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Tuesday, December 13, 2016

A general decline in standards

I don't know if this is because I'm getting older, but I do see a general decline in standards. When reading my national newspaper, my hairs often stand on edge when I spot mistakes in spelling and/or grammar. Too many, these days. Don't they have editors anymore??? I used to be a teacher of languages, and my professor grammar used to be very precise. With some hint of an accent you wouldn't pass your exams. And especially not with an essay littered with the mistakes I now see in the daily papers and magazines.

Also, the general knowledge of young people seems in the decline. Twenty years ago, I once asked a class to name the capital of Egypt (used in context of a text we were reading) and one pupil answered 'Paris'! But at that time they could still spell more or less exact and could conjugate their verbs. Dutch is a difficult language - when conjugating verbs, they either end on 't' - 'd' or 'dt'. This appears difficult these days. And they don't know any geography anymore, nor any history. To me, it doesn't look like a good thing.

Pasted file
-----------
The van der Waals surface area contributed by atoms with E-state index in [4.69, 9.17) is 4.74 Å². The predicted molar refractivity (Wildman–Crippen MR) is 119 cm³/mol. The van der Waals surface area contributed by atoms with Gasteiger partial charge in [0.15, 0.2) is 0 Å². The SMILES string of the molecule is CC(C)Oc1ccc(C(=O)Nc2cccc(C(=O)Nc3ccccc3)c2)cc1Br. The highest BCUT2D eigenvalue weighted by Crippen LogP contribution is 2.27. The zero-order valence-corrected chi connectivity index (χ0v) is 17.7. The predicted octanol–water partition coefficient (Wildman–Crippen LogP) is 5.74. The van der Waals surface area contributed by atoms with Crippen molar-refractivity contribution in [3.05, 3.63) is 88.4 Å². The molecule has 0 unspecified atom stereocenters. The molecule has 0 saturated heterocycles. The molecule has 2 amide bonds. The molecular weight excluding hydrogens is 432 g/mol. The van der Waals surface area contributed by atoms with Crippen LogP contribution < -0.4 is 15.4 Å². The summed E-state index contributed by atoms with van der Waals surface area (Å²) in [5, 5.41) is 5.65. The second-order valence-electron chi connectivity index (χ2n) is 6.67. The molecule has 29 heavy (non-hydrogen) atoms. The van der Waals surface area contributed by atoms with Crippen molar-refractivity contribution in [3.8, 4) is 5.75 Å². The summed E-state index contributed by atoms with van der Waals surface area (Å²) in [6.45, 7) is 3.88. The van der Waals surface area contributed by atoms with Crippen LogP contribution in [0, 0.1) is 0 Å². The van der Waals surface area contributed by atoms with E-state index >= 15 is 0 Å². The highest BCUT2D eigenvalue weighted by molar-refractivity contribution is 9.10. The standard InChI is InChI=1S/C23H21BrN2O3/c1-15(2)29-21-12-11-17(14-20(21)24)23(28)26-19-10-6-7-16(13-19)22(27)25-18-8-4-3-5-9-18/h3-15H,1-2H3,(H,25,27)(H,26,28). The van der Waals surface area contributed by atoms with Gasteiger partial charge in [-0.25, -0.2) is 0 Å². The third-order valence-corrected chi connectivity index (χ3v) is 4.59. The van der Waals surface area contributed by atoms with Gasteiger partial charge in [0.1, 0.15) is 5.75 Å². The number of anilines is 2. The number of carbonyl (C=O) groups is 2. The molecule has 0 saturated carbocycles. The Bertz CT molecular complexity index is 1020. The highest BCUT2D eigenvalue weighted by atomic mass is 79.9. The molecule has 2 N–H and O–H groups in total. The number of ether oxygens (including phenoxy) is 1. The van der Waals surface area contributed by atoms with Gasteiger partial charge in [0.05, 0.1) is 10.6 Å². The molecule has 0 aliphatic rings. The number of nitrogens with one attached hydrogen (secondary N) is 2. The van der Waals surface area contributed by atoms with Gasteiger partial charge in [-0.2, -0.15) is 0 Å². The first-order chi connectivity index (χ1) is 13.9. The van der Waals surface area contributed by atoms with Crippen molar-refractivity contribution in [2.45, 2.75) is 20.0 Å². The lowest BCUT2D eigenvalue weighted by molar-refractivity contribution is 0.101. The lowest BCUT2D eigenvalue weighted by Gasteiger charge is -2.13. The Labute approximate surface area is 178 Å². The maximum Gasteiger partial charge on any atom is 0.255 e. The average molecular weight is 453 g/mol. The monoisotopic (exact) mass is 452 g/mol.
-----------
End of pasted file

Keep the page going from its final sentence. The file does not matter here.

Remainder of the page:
Manners are on the decline as well. I won't say only young people are rude (some are, other aren't). Sometimes it looks as if the elderly are the rudest. (I just hope I'm not like that.)

This morning, I heard on the news that the two biggest universities of our country are lowering their standards too. When I was a student, you started the academic year early in October. You either attended the courses or not, but the exams started in the middle of June (and colleges ended early in May, so you had a month or so to prepare). You could only move on to the following year when you passed all your exams. The only exception was for those students who failed less than 3 exams and had a 13 in general (20 being the highest score to be had). All the others could take a second sitting in September. We started out with around 400 students in my option (Germanic Philology) and after the first year (even after the exams of September) we were with 100 to move on to the second year of bachelor. We ended up with about 80 to take the master's degree.

But now the students have exams twice a year, and they don't need to pass anymore. They take along one course to the next year. And even then, the two universities mentioned want to make it even more simple. You can wonder what those master degrees are worth anymore?

What's your take on this?

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